To send only the stderr diagnostic information, append 2> debug.txt where debug.txt is the name you want to use for your debug file:

$ aws servicename commandname options --debug 2> debug.txt

To send both the output and stderr diagnostic information, append &> debug.txt where debug.txt is the name you want to use for your debug file:

$ aws servicename commandname options --debug &> debug.txt
--endpoint-url <string>

Specifies the URL to send the request to. For most commands, the Amazon CLI automatically determines the URL based on the selected service and the specified Amazon Region. However, some commands require that you specify an account-specific URL. You can also configure some Amazon services to host an endpoint directly within your private VPC, which might then need to be specified.

For a list of the standard service endpoints available in each Region, see Amazon Regions and Endpoints in the Amazon Web Services General Reference.

--no-cli-auto-prompt

Disables auto-prompt mode for a single command.

$ aws dynamodb describe-table --table-name Table1 --no-cli-auto-prompt

This option overrides the aws_cli_auto_prompt environment variable and the cli_auto_prompt profile setting.

For information on the Amazon CLI version 2 auto-prompt feature, see Having the Amazon CLI prompt you for commands.

--no-cli-pager

A Boolean switch that disables using a pager for the output of the command.

--no-paginate

A Boolean switch that disables the multiple calls the automatically Amazon CLI makes to receive all command results that creates pagination of the output. This means only the first page of your output is displayed.

--no-sign-request

A Boolean switch that disables signing the HTTP requests to the Amazon service endpoint. This prevents credentials from being loaded.

--output <string>

Specifies the output format to use for this command. You can specify any of the following values:

  • json – The output is formatted as a JSON string.

  • yaml – The output is formatted as a YAML string.

  • yaml-stream – The output is streamed and formatted as a YAML string. Streaming allows for faster handling of large data types.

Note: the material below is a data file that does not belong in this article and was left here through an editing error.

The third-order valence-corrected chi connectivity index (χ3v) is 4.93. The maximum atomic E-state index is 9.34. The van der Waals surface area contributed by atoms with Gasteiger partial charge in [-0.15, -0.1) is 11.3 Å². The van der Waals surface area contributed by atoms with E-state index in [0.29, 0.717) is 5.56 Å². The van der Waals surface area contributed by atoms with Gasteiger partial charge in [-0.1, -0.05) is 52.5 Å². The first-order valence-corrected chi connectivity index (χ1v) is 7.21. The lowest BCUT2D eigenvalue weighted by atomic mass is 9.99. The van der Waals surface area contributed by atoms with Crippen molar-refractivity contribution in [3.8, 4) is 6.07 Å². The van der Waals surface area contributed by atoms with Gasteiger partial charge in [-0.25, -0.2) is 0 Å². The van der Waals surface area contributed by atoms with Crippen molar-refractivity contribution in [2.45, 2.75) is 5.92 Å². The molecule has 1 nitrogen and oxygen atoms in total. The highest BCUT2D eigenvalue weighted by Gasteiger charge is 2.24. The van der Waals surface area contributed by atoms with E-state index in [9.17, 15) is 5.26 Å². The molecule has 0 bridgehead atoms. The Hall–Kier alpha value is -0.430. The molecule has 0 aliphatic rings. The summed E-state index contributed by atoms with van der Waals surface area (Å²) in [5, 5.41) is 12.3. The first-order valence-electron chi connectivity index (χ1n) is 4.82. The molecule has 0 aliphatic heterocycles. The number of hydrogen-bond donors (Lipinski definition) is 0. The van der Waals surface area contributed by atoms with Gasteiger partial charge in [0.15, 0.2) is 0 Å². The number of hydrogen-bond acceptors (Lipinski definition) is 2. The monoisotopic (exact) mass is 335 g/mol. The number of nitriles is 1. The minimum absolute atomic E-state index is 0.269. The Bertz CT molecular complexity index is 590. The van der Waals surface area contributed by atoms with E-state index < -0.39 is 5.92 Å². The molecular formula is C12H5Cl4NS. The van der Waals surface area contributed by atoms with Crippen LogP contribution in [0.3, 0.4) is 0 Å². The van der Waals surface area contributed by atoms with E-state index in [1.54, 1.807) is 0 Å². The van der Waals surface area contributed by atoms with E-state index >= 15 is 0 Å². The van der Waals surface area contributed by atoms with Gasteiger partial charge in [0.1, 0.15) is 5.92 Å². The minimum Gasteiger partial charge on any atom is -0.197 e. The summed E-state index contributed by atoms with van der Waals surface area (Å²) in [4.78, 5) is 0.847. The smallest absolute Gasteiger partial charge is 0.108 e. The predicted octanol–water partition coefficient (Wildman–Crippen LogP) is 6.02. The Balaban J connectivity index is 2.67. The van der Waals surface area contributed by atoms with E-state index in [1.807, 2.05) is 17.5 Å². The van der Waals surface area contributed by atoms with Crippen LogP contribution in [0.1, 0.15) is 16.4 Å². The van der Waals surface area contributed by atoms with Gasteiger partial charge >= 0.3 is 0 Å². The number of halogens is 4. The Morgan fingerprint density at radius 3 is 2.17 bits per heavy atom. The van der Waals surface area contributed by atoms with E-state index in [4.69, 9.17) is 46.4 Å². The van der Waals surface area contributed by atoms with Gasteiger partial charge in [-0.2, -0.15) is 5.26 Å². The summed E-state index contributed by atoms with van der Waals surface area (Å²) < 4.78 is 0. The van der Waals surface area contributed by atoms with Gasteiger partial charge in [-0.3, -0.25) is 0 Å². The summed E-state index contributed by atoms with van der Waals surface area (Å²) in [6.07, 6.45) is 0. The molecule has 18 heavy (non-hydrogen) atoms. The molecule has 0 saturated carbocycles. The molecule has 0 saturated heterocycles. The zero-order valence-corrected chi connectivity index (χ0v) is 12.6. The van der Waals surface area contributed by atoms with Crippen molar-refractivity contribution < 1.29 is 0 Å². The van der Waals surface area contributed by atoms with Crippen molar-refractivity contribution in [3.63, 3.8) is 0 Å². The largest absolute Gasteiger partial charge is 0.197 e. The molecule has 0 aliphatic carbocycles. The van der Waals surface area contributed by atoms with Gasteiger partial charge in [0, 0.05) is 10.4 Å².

• text – The output is formatted as multiple lines of tab-separated string values. This can be useful to pass the output to a text processor, like grep, sed, or awk.

  • table – The output is formatted as a table using the characters +|- to form the cell borders. It typically presents the information in a "human-friendly" format that is much easier to read than the others, but not as programmatically useful.

--profile <string>

Specifies the named profile to use for this command. To set up additional named profiles, you can use the aws configure command with the --profile option.

$ aws configure --profile <profilename>
--query <string>

Specifies a JMESPath query to use in filtering the response data. For more information, see Filtering Amazon CLI output.

--region <string>

Specifies which Amazon Region to send this command's Amazon request to. For a list of all of the Regions that you can specify, see Amazon Regions and Endpoints in the Amazon Web Services General Reference.

--version

A Boolean switch that displays the current version of the Amazon CLI program that is running.

Common uses of command line options

Common uses for command line options include checking your resources in multiple Amazon Regions, and changing the output format for legibility or ease of use when scripting. In the following examples, we run the describe-instances command against each Region until we find which Region our instance is in.

$ aws ec2 describe-instances --output table --region us-west-1 ------------------- |DescribeInstances| +-----------------+ $ aws ec2 describe-instances --output table --region us-west-2 ------------------------------------------------------------------------------ | DescribeInstances | +----------------------------------------------------------------------------+ || Reservations || |+-------------------------------------+------------------------------------+| || OwnerId | 012345678901 || || ReservationId | r-abcdefgh || |+-------------------------------------+------------------------------------+| ||| Instances ||| ||+------------------------+-----------------------------------------------+|| ||| AmiLaunchIndex | 0 ||| ||| Architecture | x86_64 ||| ...